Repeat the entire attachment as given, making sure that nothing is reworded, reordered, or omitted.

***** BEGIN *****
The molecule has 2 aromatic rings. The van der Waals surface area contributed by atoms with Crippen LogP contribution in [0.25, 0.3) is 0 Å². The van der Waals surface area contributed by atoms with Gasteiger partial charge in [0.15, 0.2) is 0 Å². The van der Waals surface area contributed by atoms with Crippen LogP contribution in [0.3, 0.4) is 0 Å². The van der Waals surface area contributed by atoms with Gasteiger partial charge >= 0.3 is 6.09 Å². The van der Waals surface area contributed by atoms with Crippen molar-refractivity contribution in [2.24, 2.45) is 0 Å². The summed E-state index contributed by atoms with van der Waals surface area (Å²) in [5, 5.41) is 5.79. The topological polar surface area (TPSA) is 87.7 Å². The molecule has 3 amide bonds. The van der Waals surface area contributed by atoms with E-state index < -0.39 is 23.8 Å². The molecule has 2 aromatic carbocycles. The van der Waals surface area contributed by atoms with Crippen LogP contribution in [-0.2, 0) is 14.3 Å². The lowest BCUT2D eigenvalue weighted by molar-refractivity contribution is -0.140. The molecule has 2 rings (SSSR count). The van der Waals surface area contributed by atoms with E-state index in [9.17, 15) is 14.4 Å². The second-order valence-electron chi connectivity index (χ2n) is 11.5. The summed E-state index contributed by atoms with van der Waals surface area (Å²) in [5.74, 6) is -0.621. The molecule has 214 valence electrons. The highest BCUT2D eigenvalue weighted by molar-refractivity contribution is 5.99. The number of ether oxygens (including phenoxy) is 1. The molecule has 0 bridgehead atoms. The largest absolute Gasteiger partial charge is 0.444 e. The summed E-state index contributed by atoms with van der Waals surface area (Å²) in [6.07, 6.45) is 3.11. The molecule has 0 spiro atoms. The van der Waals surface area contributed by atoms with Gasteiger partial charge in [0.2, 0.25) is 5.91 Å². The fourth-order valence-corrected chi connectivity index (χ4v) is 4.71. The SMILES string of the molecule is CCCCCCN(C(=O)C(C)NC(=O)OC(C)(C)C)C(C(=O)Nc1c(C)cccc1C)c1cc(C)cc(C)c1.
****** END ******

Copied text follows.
The molecule has 2 aromatic rings. The van der Waals surface area contributed by atoms with Crippen LogP contribution in [0.25, 0.3) is 0 Å². The van der Waals surface area contributed by atoms with Gasteiger partial charge in [0.15, 0.2) is 0 Å². The van der Waals surface area contributed by atoms with Crippen LogP contribution in [0.3, 0.4) is 0 Å². The van der Waals surface area contributed by atoms with Gasteiger partial charge >= 0.3 is 6.09 Å². The van der Waals surface area contributed by atoms with Crippen molar-refractivity contribution in [2.24, 2.45) is 0 Å². The summed E-state index contributed by atoms with van der Waals surface area (Å²) in [5, 5.41) is 5.79. The topological polar surface area (TPSA) is 87.7 Å². The molecule has 3 amide bonds. The van der Waals surface area contributed by atoms with E-state index < -0.39 is 23.8 Å². The molecule has 2 aromatic carbocycles. The van der Waals surface area contributed by atoms with Crippen LogP contribution in [-0.2, 0) is 14.3 Å². The lowest BCUT2D eigenvalue weighted by molar-refractivity contribution is -0.140. The molecule has 2 rings (SSSR count). The van der Waals surface area contributed by atoms with E-state index in [9.17, 15) is 14.4 Å². The second-order valence-electron chi connectivity index (χ2n) is 11.5. The summed E-state index contributed by atoms with van der Waals surface area (Å²) in [5.74, 6) is -0.621. The molecule has 214 valence electrons. The highest BCUT2D eigenvalue weighted by molar-refractivity contribution is 5.99. The number of ether oxygens (including phenoxy) is 1. The molecule has 0 bridgehead atoms. The largest absolute Gasteiger partial charge is 0.444 e. The summed E-state index contributed by atoms with van der Waals surface area (Å²) in [6.07, 6.45) is 3.11. The molecule has 0 spiro atoms. The van der Waals surface area contributed by atoms with Gasteiger partial charge in [0.2, 0.25) is 5.91 Å². The fourth-order valence-corrected chi connectivity index (χ4v) is 4.71. The SMILES string of the molecule is CCCCCCN(C(=O)C(C)NC(=O)OC(C)(C)C)C(C(=O)Nc1c(C)cccc1C)c1cc(C)cc(C)c1.